The Federal Communications Commission has voted to dismantle the rules that require internet providers to give consumers equal access to all content online. New regulations were passed by the Republican-controlled agency by a 3-2 vote. The replacement rules are slated to go into effect as soon as next month.

The original rules were put into place under the Obama Administration and went into effect in 2015. Under those regulations, broadband service was considered a utility under Title II of the Communications Act. The rules required internet service providers to offer equal access without giving preferential treatment to certain websites or charging consumers for higher-quality delivery. Internet service providers also could not discriminate against any lawful content by blocking websites or apps.

The agency’s chairman, Ajit Pai, has long opposed the regulations, previously saying that they were based on “hypothetical harms and hysterical prophecies of doom.” Most American homes and smartphones connect to the internet through a handful of broadband companies, including AT&T, Charter, Comcast, and Verizon. The FCC chairman pointed out that none of the service providers had engaged in any of the practices prohibited by the rules even before they took effect in 2015.

The new regulations now require companies to disclose if they block sites or give priority to their own content more than others. The public must report the provider to the Federal Trade Commission if it looks like the provider is playing favorites or trying to suppress a competitor. Several internet providers have made public pledges that they will not block or throttle sites once the rules were repealed.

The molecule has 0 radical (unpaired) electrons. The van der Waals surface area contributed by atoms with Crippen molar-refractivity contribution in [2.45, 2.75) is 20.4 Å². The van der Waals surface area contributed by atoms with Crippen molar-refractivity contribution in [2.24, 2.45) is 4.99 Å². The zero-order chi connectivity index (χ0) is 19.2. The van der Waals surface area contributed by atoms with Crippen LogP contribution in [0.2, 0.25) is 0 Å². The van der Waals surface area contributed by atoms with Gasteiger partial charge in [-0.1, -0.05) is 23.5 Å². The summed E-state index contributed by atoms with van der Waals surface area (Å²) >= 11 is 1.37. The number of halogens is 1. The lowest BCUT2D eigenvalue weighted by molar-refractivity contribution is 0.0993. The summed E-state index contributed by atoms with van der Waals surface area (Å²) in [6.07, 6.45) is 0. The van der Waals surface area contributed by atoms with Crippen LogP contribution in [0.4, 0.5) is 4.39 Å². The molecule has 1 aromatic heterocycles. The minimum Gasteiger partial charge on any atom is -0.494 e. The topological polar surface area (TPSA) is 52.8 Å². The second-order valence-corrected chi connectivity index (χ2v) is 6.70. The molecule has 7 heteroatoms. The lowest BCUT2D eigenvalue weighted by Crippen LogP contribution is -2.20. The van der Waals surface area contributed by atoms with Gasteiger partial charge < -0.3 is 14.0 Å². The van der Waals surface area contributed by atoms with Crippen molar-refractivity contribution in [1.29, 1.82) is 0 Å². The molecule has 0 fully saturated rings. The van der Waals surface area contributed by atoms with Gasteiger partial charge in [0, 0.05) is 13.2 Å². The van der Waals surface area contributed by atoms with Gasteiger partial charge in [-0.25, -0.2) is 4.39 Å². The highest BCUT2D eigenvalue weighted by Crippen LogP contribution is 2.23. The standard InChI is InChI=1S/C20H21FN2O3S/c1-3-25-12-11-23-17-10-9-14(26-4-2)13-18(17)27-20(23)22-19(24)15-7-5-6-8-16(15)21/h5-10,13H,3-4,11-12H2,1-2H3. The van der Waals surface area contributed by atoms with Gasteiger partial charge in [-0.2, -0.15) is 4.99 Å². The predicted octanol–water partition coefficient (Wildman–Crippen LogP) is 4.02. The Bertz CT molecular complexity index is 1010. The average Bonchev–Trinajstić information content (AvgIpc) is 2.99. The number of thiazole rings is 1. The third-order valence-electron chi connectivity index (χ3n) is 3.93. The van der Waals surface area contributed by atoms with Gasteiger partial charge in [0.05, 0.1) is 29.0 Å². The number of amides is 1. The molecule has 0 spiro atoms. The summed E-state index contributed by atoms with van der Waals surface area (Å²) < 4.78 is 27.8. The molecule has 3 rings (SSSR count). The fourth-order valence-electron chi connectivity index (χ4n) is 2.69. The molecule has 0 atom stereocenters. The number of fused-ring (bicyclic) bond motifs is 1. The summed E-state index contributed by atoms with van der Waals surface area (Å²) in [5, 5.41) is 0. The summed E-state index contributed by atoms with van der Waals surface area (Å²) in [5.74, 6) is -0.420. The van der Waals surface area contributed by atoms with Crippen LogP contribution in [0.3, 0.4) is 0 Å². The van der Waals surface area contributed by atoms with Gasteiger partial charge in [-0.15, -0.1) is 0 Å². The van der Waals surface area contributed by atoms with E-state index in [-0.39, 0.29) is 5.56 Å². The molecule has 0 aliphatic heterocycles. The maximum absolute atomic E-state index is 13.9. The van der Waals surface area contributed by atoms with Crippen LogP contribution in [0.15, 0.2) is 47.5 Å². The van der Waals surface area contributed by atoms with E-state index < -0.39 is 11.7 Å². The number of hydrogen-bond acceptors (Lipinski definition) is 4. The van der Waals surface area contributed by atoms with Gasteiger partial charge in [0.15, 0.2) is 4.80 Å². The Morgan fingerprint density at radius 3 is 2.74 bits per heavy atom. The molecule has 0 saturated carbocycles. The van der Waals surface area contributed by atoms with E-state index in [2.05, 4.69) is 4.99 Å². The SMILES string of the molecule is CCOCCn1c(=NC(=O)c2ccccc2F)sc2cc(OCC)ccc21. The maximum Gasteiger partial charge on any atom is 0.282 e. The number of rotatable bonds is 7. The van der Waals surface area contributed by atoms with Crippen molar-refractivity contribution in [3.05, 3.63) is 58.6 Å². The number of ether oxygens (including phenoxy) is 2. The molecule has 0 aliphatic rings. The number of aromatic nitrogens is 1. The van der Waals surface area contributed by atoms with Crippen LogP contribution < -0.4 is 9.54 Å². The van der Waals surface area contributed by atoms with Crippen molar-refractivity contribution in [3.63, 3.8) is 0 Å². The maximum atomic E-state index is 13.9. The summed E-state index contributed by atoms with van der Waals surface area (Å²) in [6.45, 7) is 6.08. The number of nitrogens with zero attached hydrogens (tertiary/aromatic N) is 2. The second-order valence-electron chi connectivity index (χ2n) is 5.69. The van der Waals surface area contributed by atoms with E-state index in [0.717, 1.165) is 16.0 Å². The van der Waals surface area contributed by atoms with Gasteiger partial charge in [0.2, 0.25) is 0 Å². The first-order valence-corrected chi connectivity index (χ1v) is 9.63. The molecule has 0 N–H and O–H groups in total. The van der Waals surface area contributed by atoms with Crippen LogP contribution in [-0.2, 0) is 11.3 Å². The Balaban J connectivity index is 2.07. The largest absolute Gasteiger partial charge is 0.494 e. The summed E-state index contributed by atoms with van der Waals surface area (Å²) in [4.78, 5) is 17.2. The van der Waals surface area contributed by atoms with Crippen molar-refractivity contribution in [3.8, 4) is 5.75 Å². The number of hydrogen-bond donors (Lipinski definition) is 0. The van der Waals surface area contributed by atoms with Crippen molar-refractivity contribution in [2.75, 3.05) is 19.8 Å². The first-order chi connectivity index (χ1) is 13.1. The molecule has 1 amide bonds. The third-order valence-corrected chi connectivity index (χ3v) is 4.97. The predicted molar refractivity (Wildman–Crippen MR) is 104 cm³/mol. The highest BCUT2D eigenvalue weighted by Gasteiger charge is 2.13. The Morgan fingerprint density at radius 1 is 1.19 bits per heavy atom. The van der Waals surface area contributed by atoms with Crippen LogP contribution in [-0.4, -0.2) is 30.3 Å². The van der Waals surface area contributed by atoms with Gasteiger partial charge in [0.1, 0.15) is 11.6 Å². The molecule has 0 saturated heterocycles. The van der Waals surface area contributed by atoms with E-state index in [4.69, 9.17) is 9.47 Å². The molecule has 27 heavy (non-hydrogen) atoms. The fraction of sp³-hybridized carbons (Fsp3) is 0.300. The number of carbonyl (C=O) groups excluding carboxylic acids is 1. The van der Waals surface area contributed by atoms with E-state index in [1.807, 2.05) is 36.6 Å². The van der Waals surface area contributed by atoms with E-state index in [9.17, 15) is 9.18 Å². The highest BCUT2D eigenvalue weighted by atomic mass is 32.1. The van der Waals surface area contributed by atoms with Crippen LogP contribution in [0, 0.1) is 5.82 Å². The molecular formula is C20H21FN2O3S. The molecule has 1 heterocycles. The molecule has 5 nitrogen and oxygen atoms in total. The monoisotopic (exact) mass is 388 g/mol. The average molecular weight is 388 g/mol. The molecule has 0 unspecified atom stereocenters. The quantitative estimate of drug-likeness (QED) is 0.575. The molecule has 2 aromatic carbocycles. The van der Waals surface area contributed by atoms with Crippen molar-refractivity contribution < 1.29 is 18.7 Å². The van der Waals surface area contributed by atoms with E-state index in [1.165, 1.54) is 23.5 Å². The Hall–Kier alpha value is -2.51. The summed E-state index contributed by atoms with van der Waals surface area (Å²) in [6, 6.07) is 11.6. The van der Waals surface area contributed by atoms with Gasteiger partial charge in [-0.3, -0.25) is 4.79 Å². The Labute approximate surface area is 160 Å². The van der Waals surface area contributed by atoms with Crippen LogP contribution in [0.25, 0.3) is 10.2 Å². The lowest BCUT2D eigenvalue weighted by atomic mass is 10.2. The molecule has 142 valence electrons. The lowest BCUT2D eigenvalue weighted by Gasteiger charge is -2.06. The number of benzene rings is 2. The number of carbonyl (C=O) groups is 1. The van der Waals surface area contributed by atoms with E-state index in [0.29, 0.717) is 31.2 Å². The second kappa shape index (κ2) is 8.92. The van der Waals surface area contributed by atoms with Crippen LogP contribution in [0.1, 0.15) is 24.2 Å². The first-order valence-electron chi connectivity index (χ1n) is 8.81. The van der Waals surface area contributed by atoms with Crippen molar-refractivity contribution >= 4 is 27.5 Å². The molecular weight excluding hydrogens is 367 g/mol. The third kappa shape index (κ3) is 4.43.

Many consumer advocates have argued that the rules prevented broadband providers from selling the internet under a bundling system that would charge some customers and companies more than others. How ISPs operate in other countries may give us a clue of what Americans are now in for. In Portugal and England, providers offer monthly services with extra fees for social, messaging, and video viewing.

Some small business owners have said the decision could leave them on an unfair playing field. Without rules prohibiting paid prioritization, the broadband providers could create a fast lane occupied by big internet companies, media companies, and affluent households, while everyone else would receive slower access. Freelancers could also face higher costs to do their jobs from home.